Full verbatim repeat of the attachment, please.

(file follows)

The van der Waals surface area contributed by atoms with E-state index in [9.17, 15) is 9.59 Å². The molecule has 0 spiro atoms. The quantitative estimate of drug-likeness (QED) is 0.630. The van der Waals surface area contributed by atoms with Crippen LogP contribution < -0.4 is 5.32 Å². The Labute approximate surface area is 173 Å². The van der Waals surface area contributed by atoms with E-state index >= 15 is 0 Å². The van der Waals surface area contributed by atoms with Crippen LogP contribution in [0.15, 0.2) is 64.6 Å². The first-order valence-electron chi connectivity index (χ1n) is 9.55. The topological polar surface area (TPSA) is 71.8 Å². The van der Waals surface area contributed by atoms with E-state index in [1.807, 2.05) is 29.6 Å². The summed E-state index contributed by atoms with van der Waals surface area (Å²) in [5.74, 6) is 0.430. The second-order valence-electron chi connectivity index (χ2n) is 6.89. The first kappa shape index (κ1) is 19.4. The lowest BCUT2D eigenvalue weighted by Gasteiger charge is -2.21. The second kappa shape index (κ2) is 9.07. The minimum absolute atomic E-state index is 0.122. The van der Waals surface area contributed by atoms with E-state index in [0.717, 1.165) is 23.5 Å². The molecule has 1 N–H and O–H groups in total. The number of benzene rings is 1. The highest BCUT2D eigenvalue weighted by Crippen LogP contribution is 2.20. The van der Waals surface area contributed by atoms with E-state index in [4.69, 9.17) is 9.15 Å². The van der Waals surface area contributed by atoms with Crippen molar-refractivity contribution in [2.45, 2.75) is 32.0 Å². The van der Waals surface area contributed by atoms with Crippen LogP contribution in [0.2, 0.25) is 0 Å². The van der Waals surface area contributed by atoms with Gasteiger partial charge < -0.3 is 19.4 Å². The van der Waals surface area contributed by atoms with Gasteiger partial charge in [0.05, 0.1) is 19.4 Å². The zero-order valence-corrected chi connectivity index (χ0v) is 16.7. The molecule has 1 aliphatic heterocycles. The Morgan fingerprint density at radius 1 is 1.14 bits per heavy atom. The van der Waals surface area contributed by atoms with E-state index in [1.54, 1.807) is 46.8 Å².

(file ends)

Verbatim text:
The van der Waals surface area contributed by atoms with E-state index in [9.17, 15) is 9.59 Å². The molecule has 0 spiro atoms. The quantitative estimate of drug-likeness (QED) is 0.630. The van der Waals surface area contributed by atoms with Crippen LogP contribution < -0.4 is 5.32 Å². The Labute approximate surface area is 173 Å². The van der Waals surface area contributed by atoms with E-state index >= 15 is 0 Å². The van der Waals surface area contributed by atoms with Crippen LogP contribution in [0.15, 0.2) is 64.6 Å². The first-order valence-electron chi connectivity index (χ1n) is 9.55. The topological polar surface area (TPSA) is 71.8 Å². The van der Waals surface area contributed by atoms with E-state index in [1.807, 2.05) is 29.6 Å². The summed E-state index contributed by atoms with van der Waals surface area (Å²) in [5.74, 6) is 0.430. The second-order valence-electron chi connectivity index (χ2n) is 6.89. The first kappa shape index (κ1) is 19.4. The lowest BCUT2D eigenvalue weighted by Gasteiger charge is -2.21. The second kappa shape index (κ2) is 9.07. The minimum absolute atomic E-state index is 0.122. The van der Waals surface area contributed by atoms with E-state index in [0.717, 1.165) is 23.5 Å². The molecule has 1 N–H and O–H groups in total. The number of benzene rings is 1. The highest BCUT2D eigenvalue weighted by Crippen LogP contribution is 2.20. The van der Waals surface area contributed by atoms with E-state index in [4.69, 9.17) is 9.15 Å². The van der Waals surface area contributed by atoms with Crippen molar-refractivity contribution in [2.45, 2.75) is 32.0 Å². The van der Waals surface area contributed by atoms with Crippen LogP contribution in [0.2, 0.25) is 0 Å². The van der Waals surface area contributed by atoms with Gasteiger partial charge < -0.3 is 19.4 Å². The van der Waals surface area contributed by atoms with Gasteiger partial charge in [0.05, 0.1) is 19.4 Å². The zero-order valence-corrected chi connectivity index (χ0v) is 16.7. The molecule has 1 aliphatic heterocycles. The Morgan fingerprint density at radius 1 is 1.14 bits per heavy atom. The van der Waals surface area contributed by atoms with E-state index in [1.54, 1.807) is 46.8 Å².